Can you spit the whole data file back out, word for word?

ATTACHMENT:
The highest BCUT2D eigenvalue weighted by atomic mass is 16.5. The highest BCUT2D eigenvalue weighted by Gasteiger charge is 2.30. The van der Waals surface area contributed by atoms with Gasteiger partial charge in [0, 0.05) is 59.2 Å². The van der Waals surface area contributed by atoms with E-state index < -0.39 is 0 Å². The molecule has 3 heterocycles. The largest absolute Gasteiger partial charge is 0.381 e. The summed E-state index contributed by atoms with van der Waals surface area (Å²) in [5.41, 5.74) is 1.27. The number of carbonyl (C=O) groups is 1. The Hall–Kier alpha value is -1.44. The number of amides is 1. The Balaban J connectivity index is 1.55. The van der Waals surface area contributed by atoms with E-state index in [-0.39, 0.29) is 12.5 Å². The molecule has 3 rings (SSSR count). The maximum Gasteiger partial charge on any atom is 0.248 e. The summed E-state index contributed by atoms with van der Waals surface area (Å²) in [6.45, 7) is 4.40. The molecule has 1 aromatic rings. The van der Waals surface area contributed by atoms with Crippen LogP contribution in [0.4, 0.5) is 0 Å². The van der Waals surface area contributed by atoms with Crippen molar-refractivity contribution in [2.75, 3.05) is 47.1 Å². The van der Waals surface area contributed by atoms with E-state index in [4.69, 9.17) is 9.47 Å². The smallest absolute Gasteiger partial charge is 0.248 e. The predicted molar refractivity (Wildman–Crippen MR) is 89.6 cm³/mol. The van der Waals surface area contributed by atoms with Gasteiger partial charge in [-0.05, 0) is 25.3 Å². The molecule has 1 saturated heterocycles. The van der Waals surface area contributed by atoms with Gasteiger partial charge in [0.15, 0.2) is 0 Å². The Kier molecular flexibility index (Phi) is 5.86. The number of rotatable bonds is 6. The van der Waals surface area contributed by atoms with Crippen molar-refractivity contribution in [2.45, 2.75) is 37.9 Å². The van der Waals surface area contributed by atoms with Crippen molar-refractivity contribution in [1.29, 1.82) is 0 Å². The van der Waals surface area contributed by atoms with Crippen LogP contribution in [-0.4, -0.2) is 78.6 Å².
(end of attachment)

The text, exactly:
The highest BCUT2D eigenvalue weighted by atomic mass is 16.5. The highest BCUT2D eigenvalue weighted by Gasteiger charge is 2.30. The van der Waals surface area contributed by atoms with Gasteiger partial charge in [0, 0.05) is 59.2 Å². The van der Waals surface area contributed by atoms with E-state index < -0.39 is 0 Å². The molecule has 3 heterocycles. The largest absolute Gasteiger partial charge is 0.381 e. The summed E-state index contributed by atoms with van der Waals surface area (Å²) in [5.41, 5.74) is 1.27. The number of carbonyl (C=O) groups is 1. The Hall–Kier alpha value is -1.44. The number of amides is 1. The Balaban J connectivity index is 1.55. The van der Waals surface area contributed by atoms with E-state index in [-0.39, 0.29) is 12.5 Å². The molecule has 3 rings (SSSR count). The maximum Gasteiger partial charge on any atom is 0.248 e. The summed E-state index contributed by atoms with van der Waals surface area (Å²) in [6.45, 7) is 4.40. The molecule has 1 aromatic rings. The van der Waals surface area contributed by atoms with Crippen LogP contribution in [0.4, 0.5) is 0 Å². The van der Waals surface area contributed by atoms with Crippen molar-refractivity contribution in [2.75, 3.05) is 47.1 Å². The van der Waals surface area contributed by atoms with E-state index in [4.69, 9.17) is 9.47 Å². The smallest absolute Gasteiger partial charge is 0.248 e. The predicted molar refractivity (Wildman–Crippen MR) is 89.6 cm³/mol. The van der Waals surface area contributed by atoms with Gasteiger partial charge in [-0.05, 0) is 25.3 Å². The molecule has 1 saturated heterocycles. The van der Waals surface area contributed by atoms with Gasteiger partial charge in [0.15, 0.2) is 0 Å². The Kier molecular flexibility index (Phi) is 5.86. The number of rotatable bonds is 6. The van der Waals surface area contributed by atoms with Crippen molar-refractivity contribution in [2.45, 2.75) is 37.9 Å². The van der Waals surface area contributed by atoms with Crippen molar-refractivity contribution in [1.29, 1.82) is 0 Å². The van der Waals surface area contributed by atoms with Crippen LogP contribution in [-0.4, -0.2) is 78.6 Å².